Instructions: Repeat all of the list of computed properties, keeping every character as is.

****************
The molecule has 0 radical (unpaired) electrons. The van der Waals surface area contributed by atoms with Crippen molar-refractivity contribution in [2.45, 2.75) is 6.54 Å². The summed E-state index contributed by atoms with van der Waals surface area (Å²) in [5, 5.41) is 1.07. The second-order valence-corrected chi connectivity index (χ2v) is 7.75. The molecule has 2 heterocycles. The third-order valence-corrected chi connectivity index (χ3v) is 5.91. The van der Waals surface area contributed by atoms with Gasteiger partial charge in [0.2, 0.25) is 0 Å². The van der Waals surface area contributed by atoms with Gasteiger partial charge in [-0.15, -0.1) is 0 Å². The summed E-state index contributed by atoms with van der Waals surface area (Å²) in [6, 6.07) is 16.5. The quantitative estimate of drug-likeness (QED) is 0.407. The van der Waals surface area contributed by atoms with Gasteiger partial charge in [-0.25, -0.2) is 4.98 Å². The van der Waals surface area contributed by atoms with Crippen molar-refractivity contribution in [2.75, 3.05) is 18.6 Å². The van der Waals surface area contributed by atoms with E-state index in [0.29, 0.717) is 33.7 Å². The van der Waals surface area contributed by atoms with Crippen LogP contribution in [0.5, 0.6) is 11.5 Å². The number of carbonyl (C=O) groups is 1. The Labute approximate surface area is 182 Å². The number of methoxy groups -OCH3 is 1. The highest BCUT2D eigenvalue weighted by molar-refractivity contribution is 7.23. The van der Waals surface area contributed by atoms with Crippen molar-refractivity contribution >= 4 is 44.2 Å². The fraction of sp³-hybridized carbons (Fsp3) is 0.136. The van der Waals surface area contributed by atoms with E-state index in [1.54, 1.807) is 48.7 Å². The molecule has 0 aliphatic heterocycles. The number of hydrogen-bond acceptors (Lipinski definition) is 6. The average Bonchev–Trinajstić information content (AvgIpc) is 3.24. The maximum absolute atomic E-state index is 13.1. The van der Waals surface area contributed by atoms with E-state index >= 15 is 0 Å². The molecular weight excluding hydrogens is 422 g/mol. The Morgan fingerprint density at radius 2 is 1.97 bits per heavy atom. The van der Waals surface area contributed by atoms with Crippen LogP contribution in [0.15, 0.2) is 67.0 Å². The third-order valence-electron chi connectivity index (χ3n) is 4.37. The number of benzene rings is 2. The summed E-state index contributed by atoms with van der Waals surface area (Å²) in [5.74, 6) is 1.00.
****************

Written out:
The molecule has 0 radical (unpaired) electrons. The van der Waals surface area contributed by atoms with Crippen molar-refractivity contribution in [2.45, 2.75) is 6.54 Å². The summed E-state index contributed by atoms with van der Waals surface area (Å²) in [5, 5.41) is 1.07. The second-order valence-corrected chi connectivity index (χ2v) is 7.75. The molecule has 2 heterocycles. The third-order valence-corrected chi connectivity index (χ3v) is 5.91. The van der Waals surface area contributed by atoms with Gasteiger partial charge in [0.2, 0.25) is 0 Å². The van der Waals surface area contributed by atoms with Gasteiger partial charge in [-0.15, -0.1) is 0 Å². The summed E-state index contributed by atoms with van der Waals surface area (Å²) in [6, 6.07) is 16.5. The quantitative estimate of drug-likeness (QED) is 0.407. The van der Waals surface area contributed by atoms with Gasteiger partial charge in [-0.25, -0.2) is 4.98 Å². The van der Waals surface area contributed by atoms with Crippen molar-refractivity contribution in [2.75, 3.05) is 18.6 Å². The van der Waals surface area contributed by atoms with E-state index in [0.29, 0.717) is 33.7 Å². The van der Waals surface area contributed by atoms with Crippen LogP contribution in [0.5, 0.6) is 11.5 Å². The number of carbonyl (C=O) groups is 1. The Labute approximate surface area is 182 Å². The number of methoxy groups -OCH3 is 1. The highest BCUT2D eigenvalue weighted by molar-refractivity contribution is 7.23. The van der Waals surface area contributed by atoms with Crippen molar-refractivity contribution >= 4 is 44.2 Å². The fraction of sp³-hybridized carbons (Fsp3) is 0.136. The van der Waals surface area contributed by atoms with E-state index in [1.54, 1.807) is 48.7 Å². The molecule has 0 aliphatic heterocycles. The number of hydrogen-bond acceptors (Lipinski definition) is 6. The average Bonchev–Trinajstić information content (AvgIpc) is 3.24. The maximum absolute atomic E-state index is 13.1. The van der Waals surface area contributed by atoms with E-state index >= 15 is 0 Å². The molecular weight excluding hydrogens is 422 g/mol. The Morgan fingerprint density at radius 2 is 1.97 bits per heavy atom. The van der Waals surface area contributed by atoms with Crippen LogP contribution in [0.15, 0.2) is 67.0 Å². The third-order valence-electron chi connectivity index (χ3n) is 4.37. The number of benzene rings is 2. The summed E-state index contributed by atoms with van der Waals surface area (Å²) in [5.74, 6) is 1.00.